Fairly unbiased test finds just 0.72% of baseball employees in US have had COVID

Fairly unbiased test finds just 0.72% of baseball employees in US have had COVID, by Steve Sailer.

The Stanford team that has been arguing since March that the American populace is closer to herd immunity than you might think has done a new survey of coronavirus antibodies in the blood to measure percentage ever infected. This time, however, to their surprise and disappointment, they came up with a quite small number when they measured 5,603 people linked to Major League Baseball, an enterprise/industry that is widely distributed around North America, with stadiums typically downtown but with players and staff generally living in the suburbs. Of the 30 major league franchises, 26 participated. …

…that’s only 1200 big league ballplayers at most. So most of the testees were not big league players but were white collar office workers, coaches, grounds crews, etc etc. …

Employees of Major League Baseball are not randomly representative of the US population, of course. But on the other hand, you can picture who they are in your head and probably not be too far off. Baseball and movie theaters are useful toy industries for analysis because there is a lot of data readily available about them. …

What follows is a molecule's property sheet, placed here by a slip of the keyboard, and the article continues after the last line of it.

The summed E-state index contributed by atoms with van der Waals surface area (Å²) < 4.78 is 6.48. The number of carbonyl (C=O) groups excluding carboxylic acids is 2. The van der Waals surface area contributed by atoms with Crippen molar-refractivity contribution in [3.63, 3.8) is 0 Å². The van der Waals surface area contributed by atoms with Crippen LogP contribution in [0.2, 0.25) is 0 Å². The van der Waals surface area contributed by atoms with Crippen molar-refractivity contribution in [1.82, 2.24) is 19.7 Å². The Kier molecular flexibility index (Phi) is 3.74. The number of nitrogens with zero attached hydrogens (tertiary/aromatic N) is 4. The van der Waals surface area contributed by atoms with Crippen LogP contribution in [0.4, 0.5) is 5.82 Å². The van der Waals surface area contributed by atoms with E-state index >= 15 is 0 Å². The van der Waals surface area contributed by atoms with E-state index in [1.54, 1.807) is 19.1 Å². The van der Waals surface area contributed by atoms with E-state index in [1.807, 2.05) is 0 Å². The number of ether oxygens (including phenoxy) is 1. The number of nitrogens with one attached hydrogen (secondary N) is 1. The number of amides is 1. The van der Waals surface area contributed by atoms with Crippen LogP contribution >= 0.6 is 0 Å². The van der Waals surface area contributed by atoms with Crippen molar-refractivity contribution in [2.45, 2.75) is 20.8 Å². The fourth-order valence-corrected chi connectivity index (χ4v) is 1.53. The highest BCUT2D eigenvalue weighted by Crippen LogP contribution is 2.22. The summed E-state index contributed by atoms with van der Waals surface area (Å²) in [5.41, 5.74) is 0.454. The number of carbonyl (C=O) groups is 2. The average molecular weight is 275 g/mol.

The researchers announced an estimated positive rate of 0.72% after adjusting the results for what they said were false positives and false negatives. …

Lead researcher Jay Bhattacharya, professor of medicine at Stanford.. said he expected a larger positive rate.

“The epidemic has not gotten very far,” he said. “We have quite a way to go.”

The researchers in the Major League Baseball study noted their participants were not representative of the population as a whole: 95% under the age of 65, 80% white, 60% male and 100% employed.

Every time a somewhat unbiased survey is done — rather than suggesting sick people come forward to be tested, which scares off people who know they haven’t got it — we find that herd immunity in western countries is a long way off.